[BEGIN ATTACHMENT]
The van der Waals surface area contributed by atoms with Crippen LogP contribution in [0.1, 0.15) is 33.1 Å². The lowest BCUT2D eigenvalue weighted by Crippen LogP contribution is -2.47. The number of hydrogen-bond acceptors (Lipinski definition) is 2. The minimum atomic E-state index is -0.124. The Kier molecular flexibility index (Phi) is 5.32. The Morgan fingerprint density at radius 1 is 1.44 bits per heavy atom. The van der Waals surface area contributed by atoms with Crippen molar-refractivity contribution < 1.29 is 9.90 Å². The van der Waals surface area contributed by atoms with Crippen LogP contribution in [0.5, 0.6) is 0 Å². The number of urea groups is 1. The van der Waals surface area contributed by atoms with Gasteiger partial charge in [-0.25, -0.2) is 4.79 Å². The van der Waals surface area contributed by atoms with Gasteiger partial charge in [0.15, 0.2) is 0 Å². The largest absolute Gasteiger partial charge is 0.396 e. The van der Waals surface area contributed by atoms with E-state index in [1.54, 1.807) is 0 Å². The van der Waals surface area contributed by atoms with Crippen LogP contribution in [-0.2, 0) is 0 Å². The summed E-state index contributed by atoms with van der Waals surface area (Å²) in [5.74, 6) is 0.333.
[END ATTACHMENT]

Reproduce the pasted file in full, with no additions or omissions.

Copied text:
The van der Waals surface area contributed by atoms with Crippen LogP contribution in [0.1, 0.15) is 33.1 Å². The lowest BCUT2D eigenvalue weighted by Crippen LogP contribution is -2.47. The number of hydrogen-bond acceptors (Lipinski definition) is 2. The minimum atomic E-state index is -0.124. The Kier molecular flexibility index (Phi) is 5.32. The Morgan fingerprint density at radius 1 is 1.44 bits per heavy atom. The van der Waals surface area contributed by atoms with Crippen molar-refractivity contribution < 1.29 is 9.90 Å². The van der Waals surface area contributed by atoms with Crippen LogP contribution in [0.5, 0.6) is 0 Å². The number of urea groups is 1. The van der Waals surface area contributed by atoms with Gasteiger partial charge in [-0.25, -0.2) is 4.79 Å². The van der Waals surface area contributed by atoms with Gasteiger partial charge in [0.15, 0.2) is 0 Å². The largest absolute Gasteiger partial charge is 0.396 e. The van der Waals surface area contributed by atoms with E-state index in [1.54, 1.807) is 0 Å². The van der Waals surface area contributed by atoms with Crippen LogP contribution in [-0.2, 0) is 0 Å². The summed E-state index contributed by atoms with van der Waals surface area (Å²) in [5.74, 6) is 0.333.